5 Singapore specialty coffee houses that roast their own beans

By Gaelmaine Hoong September 30, 2022
5 Singapore specialty coffee houses that roast their own beans
The team behind Double Up Coffee roasts with a Giesen G6 at The Community Coffee, a co-roasting space. Photo: Double Up Coffee/Instagram

It’s International Coffee Day on Oct 1 and it’s apt that we celebrate the lifeblood of Singaporeans — coffee. 

From sock-strained kopi-O at Singapore kopitiams to the third-wave coffee movement that spread from Melbourne, the brew has become recognised as something of an art form. 

Part of that movement involves baristas having an intimate knowledge of where the beans are from and a concern for sustainability, which results in high-quality specialty coffees

As any slight difference in the beans, how they’re processed, roasted and brewed can alter the product drastically, it pays to have control over the entire process to decide how much flavour and aroma a cup of brew will have. 

Here are five specialty coffee houses in Singapore that take on the task of roasting their coffee beans to fine-tune the brew they serve. 


1. The Community Coffee

14 Upper Cross Street, and Far East Plaza, 02-94, 14 Scotts Road
Open: Operating hours vary across stores

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Hand-brewed coffees served at The Community Coffee. Photo: The Community Coffee/Instagram

As co-host to an upcoming home brewers competition called So You Think You Can Brew? and a popular co-roasting space used by several coffee houses, The Community Coffee certainly lives up to its name.

The roastery highlights different sources of coffee beans according to theme, and this year, it’s focusing on Peruvian-grown beans. 

The beans come in small packets available for purchase via its physical outlets or its website, and include instructions on the best way to extract the flavours.

Folks here prefer to hand brew their coffee and only serve it hot as they believe that’s the best way to experience the changing flavour profile as it cools. You will still, however, be able to order its espresso-based drinks iced. 

What to order: Flat white (S$5), hand brew (from S$6)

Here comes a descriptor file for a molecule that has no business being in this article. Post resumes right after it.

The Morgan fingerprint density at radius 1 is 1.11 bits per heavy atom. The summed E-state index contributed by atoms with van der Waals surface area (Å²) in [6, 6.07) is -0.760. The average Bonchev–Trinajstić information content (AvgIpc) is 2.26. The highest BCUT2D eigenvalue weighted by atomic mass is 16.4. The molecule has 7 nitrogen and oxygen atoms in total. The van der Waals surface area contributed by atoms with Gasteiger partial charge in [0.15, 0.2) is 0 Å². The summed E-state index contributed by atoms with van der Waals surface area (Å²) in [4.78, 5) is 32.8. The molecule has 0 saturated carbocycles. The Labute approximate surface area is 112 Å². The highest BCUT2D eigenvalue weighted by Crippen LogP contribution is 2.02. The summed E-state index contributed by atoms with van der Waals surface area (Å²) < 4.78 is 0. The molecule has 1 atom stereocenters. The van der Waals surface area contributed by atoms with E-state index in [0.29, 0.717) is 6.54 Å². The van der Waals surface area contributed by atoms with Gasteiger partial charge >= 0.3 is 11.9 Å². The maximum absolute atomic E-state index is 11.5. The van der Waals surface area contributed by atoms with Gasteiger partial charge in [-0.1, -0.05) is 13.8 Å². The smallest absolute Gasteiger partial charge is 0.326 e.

2. Double Up Coffee

7 Jalan Klapa
Open: Wednesday to Monday (10am to 6pm)

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Double Up Coffee is divided into an indoor and outdoor area. Photo: Double Up Coffee/Instagram

It never gets boring at Double Up Coffee. Only two years old, the specialty coffee house rode through lockdown and earned a steady group of regulars with its kitschy graphics and fun attitude. 

Collaborating with the like-minded younger generation of F&B entrepreneurs such as Two Men Bagel House and SWRL.CO to host community events, the store has hosted workshops on filter coffee, and offered customers pizzas and even massages. 

Keep an eye on its Instagram page to get in on its next collaboration.

It also doesn’t hurt that its delicious pour over coffee is priced from a reasonable S$7. While most places source their beans from Central America, South America and Africa, Double Up Coffee brings in less common beans from Thailand and Indonesia occasionally. 

While the baristas here don’t have their own roaster, they co-roast their beans using the equipment at The Community Coffee. 

Aside from buying its coffee beans in-store or from its website, you can also find them stocked at certain cafes such as One Man Coffee and House Downstairs. 

What to order: Pour over coffees (from S$7), single shot espresso (S$3.50), kombucha (S$7)

3. Puck Provisions 

618 Serangoon Road, 01-01
Open: Tuesday to Sunday (10am to 6pm)

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Hot white. Photo: Puck Provisions/Instagram